Life insurance for 25-year-olds |
Young couple

Buying life insurance as a 25-year-old

We value our editorial independence, basing our comparison results, content and reviews on objective analysis without bias. But we may receive compensation when you click links on our site. Learn more about how we make money from our partners.

Proactively taking up a policy now could save you thousands later.

You’re young, healthy and just getting into the swing of your career. Life insurance may not have yet crossed your mind. If it has, you’ve probably thought: Do I really need it now?

But your mid-20s are a smart time to start looking at life insurance. In a nutshell, the younger and healthier you are, the lower it costs to insure you. By locking in a low premium today, you could potentially save thousands of dollars in the future.

And those savings can come in handy when your financial obligations — mortgages, marriage, children and business expenses — start to stack up.

Savings aside, life insurance policies offer peace of mind and protection for your loved ones when you’re no longer able to provide for them. Even if you don’t have a family now, you’ll get a sense of security and a financial building block for the future.

Why we like:

Affordable 2-, 10- and 20-year term life insurance policies. Instant quotes and no medical exams.

  • Offers on-the-spot coverage
  • No annual or cancellation fees
  • 30-day money back guarantee

Why we like: Bestow

Affordable 2-, 10- and 20-year term life insurance policies. Instant quotes and no medical exams.

  • Application takes less than 10 minutes.
  • Available to people ages 25 to 54-years-old.
  • Currently offered in 40 states.

Life insurance companies for 25-year-olds

Name Product Issue Ages Coverage Range Medical Exam Required
20 to 60 years old
$100,000 to $8,000,000
Term life insurance with no policy fees and the freedom to cancel anytime. Simple application process that can get you approved for coverage instantly.
20 - 80 years old
$25,000 to $10,000,000
Quickly get a quote for coverage with this marketplace, which compares term life insurance policies from 45+ carriers.
21 - 54 years old
$50,000 to $1,000,000
Affordable 2-, 10- and 20-year term life insurance policies. Instant quotes and no medical exams.
18 - 85 years old
$10,000 to $10,000,000+
Depends on provider and policy
Compare quotes from 16 life insurance companies side by side.
20 - 85 years old
$100,000 to $1,000,000
Get a term life insurance quote from Fidelity Life - starting as low as $15/day.
18 - 75 years old
$100,000 to $5,000,000
Depends on provider and policy
Apply for a simple instant-decision policy free of charge. Compare quotes from multiple A-rated carriers.
18 - 80 years old
$50,000 to $25,000,000
Depends on provider and policy
Get a quote within minutes from more than a dozen insurers.
18 - 75 years old
$25,000 to $10,000,000
Yes, for policies over $1 million
Term life insurance with no medical exams for $1 million of coverage or less. Online application gets you a decision in 10 minutes.
18 - 80 years old
$25,000 to $10,000,000
Depends on provider and policy
Compare quotes from over 40 highly rated carriers and get coverage shortly after approval.
18 - 64 years old
$100,000 to $3,000,000
Customized term life insurance policies up to $3 million, no medical exam required.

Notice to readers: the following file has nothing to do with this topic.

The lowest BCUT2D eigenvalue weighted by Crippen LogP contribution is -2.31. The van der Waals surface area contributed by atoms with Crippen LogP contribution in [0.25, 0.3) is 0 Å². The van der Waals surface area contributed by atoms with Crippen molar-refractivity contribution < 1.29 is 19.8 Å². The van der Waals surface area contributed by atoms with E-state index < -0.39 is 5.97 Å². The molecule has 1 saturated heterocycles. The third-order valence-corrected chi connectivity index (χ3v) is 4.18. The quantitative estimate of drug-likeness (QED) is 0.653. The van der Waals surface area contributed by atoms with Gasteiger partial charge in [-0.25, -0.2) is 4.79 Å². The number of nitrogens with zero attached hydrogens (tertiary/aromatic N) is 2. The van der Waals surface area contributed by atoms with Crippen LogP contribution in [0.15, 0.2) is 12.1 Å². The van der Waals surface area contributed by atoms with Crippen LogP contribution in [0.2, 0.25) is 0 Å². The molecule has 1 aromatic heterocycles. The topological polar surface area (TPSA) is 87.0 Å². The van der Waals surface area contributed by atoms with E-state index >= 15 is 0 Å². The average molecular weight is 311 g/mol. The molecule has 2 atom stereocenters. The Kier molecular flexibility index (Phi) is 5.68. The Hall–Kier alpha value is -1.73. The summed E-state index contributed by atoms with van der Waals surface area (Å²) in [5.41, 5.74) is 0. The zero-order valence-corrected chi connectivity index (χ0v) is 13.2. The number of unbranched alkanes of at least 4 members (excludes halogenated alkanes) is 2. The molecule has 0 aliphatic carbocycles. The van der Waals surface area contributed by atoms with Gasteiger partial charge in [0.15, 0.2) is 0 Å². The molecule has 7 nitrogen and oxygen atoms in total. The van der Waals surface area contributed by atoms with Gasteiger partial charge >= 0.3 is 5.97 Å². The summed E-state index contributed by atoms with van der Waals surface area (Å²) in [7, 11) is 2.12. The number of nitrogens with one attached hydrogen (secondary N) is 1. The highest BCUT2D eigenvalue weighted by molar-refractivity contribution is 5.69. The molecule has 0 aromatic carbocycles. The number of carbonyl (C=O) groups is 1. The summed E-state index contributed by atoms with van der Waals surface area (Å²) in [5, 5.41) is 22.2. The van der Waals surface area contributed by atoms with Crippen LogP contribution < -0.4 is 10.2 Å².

18 to 85 years old
$10,000 to $1,000,000
Affordable life insurance for active duty, reserve, and retired United States military service members. Get a free quote online.

Compare up to 4 providers

Which is the cheapest life insurance provider for 25-year-olds?

Let’s look at a $250,000 policy. Our research suggests that the cheapest life insurance provider for a 25-year-old nonsmoking man might be Protective Life at $12.90 a month. As with all types of life insurance, rates for a smoker climb higher. Banner Life and William Penn tend to be inexpensive options for smokers at $36.25 a month.

For a 25-year-old nonsmoking woman, Banner Life and William Penn are affordable options with typical coverage at $11.52 a month, according to our research. If you smoke, they’re still among the best options, with rates increasing to $30.31 per month.

Monthly costs of a 20-year, $500,000 term life policy for a 25-year-old in perfect health

ProviderMale nonsmokerFemale nonsmokerMale smokerFemale smokerApply now
Banner Life (LGA)$19.69$16.68$65.70$54.39
William Penn (LGA in New York)$19.69$16.68$65.70$54.39
Protective Life$19.78$17.20N/AN/A
AIG Life Ins (American General)$19.81$16.78$66.09$54.84
US Life (AIG in New York)$19.81$16.78$66.09$54.84
Pacific Life$20.31$17.00$65.87$54.40
John Hancock USA$23.47$20.02$74.22$55.42
Principal Life Insurance$21.00$17.68$86.63$68.25
Minnesota Life$22.40$18.70$70.84$55.88
Lincoln Financial Group$25.81$21.88$78.31$59.06
AXA Equitable$24.82$20.12$71.85$57.74
United of Omaha$21.22$17.28$92.09$75.47

What is my risk of dying in the next five years?

With time on your side, a typical, healthy 25-year-old is expected to live a long life. For a man, the risk of dying in the next five years is 0.70%, and the figure for women is lower at 0.29%.

To give you an idea of the average life expectancy in the US, a man who reaches age 65 today can expect to live until age 84.3. A woman turning 65 can expect to live until 86.6. Keep in mind that these are just averages — about a quarter of all 65-year-olds will live past age 90.

When you’re looking at life insurance policies, you’ll notice that age significantly affects your rate. It’s far less risky for a provider to cover you at 25 than it is much later in life.

Odds of passing away for a 25-year-old

Within the next…MaleFemale
5 years0.70%0.29%
10 years1.48%0.67%
20 years3.58%1.98%
30 years8.21%5.00%

Life expectancy rates are merely calculations based on averages of mortality among specific population, gender and age groups. They do not predict the specific life expectancy of any one person - including you. If you're concerned about your overall health and risks, talk to your doctor or health professional.

What is the typical cost of life insurance for 25-year-olds?

The cost of life insurance is highly personalized, but two big factors that come into play are age and health. For most people, your 20s are the best time to shop around for a policy: It’s easy to qualify for low preferred rates.